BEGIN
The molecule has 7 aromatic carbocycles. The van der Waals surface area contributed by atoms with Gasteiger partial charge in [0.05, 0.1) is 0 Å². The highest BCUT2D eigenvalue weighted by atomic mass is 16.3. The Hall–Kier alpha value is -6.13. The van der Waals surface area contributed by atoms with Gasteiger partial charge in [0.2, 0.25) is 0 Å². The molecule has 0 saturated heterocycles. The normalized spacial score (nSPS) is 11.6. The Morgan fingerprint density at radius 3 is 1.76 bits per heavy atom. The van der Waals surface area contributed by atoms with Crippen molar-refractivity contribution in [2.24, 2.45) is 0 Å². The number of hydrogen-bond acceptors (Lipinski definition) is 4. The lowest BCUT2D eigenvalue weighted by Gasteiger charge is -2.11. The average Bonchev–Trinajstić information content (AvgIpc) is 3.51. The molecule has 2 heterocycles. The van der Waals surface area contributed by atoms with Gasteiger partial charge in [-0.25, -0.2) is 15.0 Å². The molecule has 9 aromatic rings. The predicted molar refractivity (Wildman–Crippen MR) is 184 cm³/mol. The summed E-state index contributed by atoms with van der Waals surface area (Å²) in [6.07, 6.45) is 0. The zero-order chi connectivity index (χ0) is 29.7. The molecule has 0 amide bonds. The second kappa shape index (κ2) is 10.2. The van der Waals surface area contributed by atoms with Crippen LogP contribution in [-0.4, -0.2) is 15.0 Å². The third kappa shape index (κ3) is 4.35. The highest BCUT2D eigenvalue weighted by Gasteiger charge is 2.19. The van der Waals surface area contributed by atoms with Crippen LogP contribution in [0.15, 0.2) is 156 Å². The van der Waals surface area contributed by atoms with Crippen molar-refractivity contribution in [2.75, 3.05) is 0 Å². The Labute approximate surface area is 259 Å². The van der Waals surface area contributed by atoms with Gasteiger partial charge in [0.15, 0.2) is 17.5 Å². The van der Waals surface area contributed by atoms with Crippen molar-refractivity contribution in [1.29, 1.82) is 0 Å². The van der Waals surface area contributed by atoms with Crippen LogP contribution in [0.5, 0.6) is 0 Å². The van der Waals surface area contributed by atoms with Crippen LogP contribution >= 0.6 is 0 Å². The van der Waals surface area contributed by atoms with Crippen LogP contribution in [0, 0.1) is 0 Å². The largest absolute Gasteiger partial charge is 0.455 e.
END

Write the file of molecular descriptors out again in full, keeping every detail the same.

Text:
The molecule has 7 aromatic carbocycles. The van der Waals surface area contributed by atoms with Gasteiger partial charge in [0.05, 0.1) is 0 Å². The highest BCUT2D eigenvalue weighted by atomic mass is 16.3. The Hall–Kier alpha value is -6.13. The van der Waals surface area contributed by atoms with Gasteiger partial charge in [0.2, 0.25) is 0 Å². The molecule has 0 saturated heterocycles. The normalized spacial score (nSPS) is 11.6. The Morgan fingerprint density at radius 3 is 1.76 bits per heavy atom. The van der Waals surface area contributed by atoms with Crippen molar-refractivity contribution in [2.24, 2.45) is 0 Å². The number of hydrogen-bond acceptors (Lipinski definition) is 4. The lowest BCUT2D eigenvalue weighted by Gasteiger charge is -2.11. The average Bonchev–Trinajstić information content (AvgIpc) is 3.51. The molecule has 2 heterocycles. The van der Waals surface area contributed by atoms with Gasteiger partial charge in [-0.25, -0.2) is 15.0 Å². The molecule has 9 aromatic rings. The predicted molar refractivity (Wildman–Crippen MR) is 184 cm³/mol. The summed E-state index contributed by atoms with van der Waals surface area (Å²) in [6.07, 6.45) is 0. The zero-order chi connectivity index (χ0) is 29.7. The molecule has 0 amide bonds. The second kappa shape index (κ2) is 10.2. The van der Waals surface area contributed by atoms with Crippen LogP contribution in [-0.4, -0.2) is 15.0 Å². The third kappa shape index (κ3) is 4.35. The highest BCUT2D eigenvalue weighted by Gasteiger charge is 2.19. The van der Waals surface area contributed by atoms with Crippen LogP contribution in [0.15, 0.2) is 156 Å². The van der Waals surface area contributed by atoms with Crippen molar-refractivity contribution in [2.75, 3.05) is 0 Å². The Labute approximate surface area is 259 Å². The van der Waals surface area contributed by atoms with Gasteiger partial charge in [0.15, 0.2) is 17.5 Å². The van der Waals surface area contributed by atoms with Crippen molar-refractivity contribution in [1.29, 1.82) is 0 Å². The van der Waals surface area contributed by atoms with Crippen LogP contribution in [0.5, 0.6) is 0 Å². The van der Waals surface area contributed by atoms with Crippen LogP contribution >= 0.6 is 0 Å². The van der Waals surface area contributed by atoms with Crippen LogP contribution in [0, 0.1) is 0 Å². The largest absolute Gasteiger partial charge is 0.455 e.